With so many natural resources, you will find campgrounds in Arkansas just
about everywhere you travel. Twenty-eight of the 52 state parks alone have Arkansas
camping facilities. Combine these with other Arkansas camping sites, and you
have more than 200 publicly-owned campgrounds in Arkansas with almost 10,000
individual sites. These include 2 national parks, 3 national forests, 19 Army
Corps of Engineers sites, 3 national wildlife refuges, and 88 municipal town
This doesn't include the hundreds of privately-owned sites that provide Arkansas
river camping around fishing
and lake resorts as well as
recreational vehicle and motor home hook ups outside of parks and near other
attractions. Some of these are exclusive, offering many of the amenities and
facilities you might find at luxury
hotels. Others are very basic and designed to get the most out of the pristine
wilderness areas. You'll find everything in between as there are campsites in
Arkansas that will suit every taste and budget.
For camping in Arkansas state parks, you need to make reservations, and the sites are available on a first come, first serve basis. These 28 park sites range from primitive tent sites that require hiking in to more sophisticated drive-in family campgrounds in Arkansas with conveniences like water, electric, and sewer hook ups, and modern bathhouses with hot showers and flush toilets. Camping in Arkansas state parks is limited to one 14-day stay within a 30-day period. For great Arkansas river camping and a unique experience, you can rent a fully-equipped tee pee in Petit Jean State Park, or an RV in Millwood, Lake Charles, Cane Creek.
While there are six national parks in the state, there is Arkansas camping
only in Hot Springs National Park and Buffalo River National Park in the Ouachita
Mountains. The latter park has Arkansas river camping at all the sites, as they
are all located right on the river. The former has 40 sites less than a mile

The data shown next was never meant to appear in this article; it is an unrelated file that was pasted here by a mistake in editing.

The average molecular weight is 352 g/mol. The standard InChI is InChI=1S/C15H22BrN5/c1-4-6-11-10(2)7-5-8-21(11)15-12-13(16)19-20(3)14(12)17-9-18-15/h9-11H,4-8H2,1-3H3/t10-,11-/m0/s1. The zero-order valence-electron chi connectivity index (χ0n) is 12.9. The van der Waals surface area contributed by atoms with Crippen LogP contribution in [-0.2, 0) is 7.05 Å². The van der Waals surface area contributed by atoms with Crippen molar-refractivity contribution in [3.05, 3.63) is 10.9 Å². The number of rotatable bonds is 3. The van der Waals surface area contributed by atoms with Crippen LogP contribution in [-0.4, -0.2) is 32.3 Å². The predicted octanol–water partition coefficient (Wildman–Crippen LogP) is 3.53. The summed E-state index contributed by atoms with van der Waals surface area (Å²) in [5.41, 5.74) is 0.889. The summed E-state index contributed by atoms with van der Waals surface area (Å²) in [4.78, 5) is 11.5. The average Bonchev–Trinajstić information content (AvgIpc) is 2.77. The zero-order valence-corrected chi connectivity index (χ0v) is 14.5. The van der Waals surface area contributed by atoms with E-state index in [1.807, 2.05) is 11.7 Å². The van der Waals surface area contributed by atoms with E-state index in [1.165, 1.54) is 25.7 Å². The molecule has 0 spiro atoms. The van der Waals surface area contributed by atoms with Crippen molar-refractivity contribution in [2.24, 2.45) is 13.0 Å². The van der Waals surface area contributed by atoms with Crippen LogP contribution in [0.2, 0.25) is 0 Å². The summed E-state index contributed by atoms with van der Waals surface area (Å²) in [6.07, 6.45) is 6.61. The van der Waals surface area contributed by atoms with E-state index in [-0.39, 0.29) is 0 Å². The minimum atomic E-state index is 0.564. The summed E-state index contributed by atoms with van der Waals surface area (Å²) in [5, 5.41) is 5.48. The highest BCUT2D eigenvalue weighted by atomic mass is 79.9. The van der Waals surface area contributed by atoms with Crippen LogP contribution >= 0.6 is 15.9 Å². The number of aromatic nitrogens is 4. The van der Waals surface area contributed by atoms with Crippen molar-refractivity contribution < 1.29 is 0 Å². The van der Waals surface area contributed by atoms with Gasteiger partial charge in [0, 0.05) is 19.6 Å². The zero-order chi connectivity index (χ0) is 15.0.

from the attractions of the popular town.
There are scores of campsites in Arkansas within the Ouachita National Forest,
which also includes the beautiful Talimena
Scenic Byway that extends into Oklahoma.
Two lakes in St. Francis National Forest in the Mississippi Delta region provide
more than forty sites, and give you easy access to the town of Helena in case
you want to attend the annual Arkansas
Blues and Heritage Festival. Scores more campsites in Arkansas will be found
in the Ozarks National Forest.
Army Corps of Engineers
Beginning in the early 1940s, the U.S. Army Corps of Engineers constructed dams on numerous tributaries of the Mississippi River in Arkansas. The resulting large lakes brought vast new stretches of open water that altered the state's scenery and expanded its recreational opportunities. The nineteen recreation sites administered by the Corps today are scattered across the entire state, providing camping in Arkansas with fishing, boating, water skiing, hiking, and hunting opportunities.
There are ten National Wildlife Refuges in the state. Since these refuges were designed to protect the wildlife that inhabit the fragile ecosystems, Arkansas camping is allowed only in three of them, and that camping is strictly primitive. The sites are in Felsenthal National Wildlife Refuge on the southern edge of the Ouachita Mountains; Pond Creek in the alluvial floodplain of the Mississippi River Delta; and White River National Wildlife Refuge in the southern Timberlands.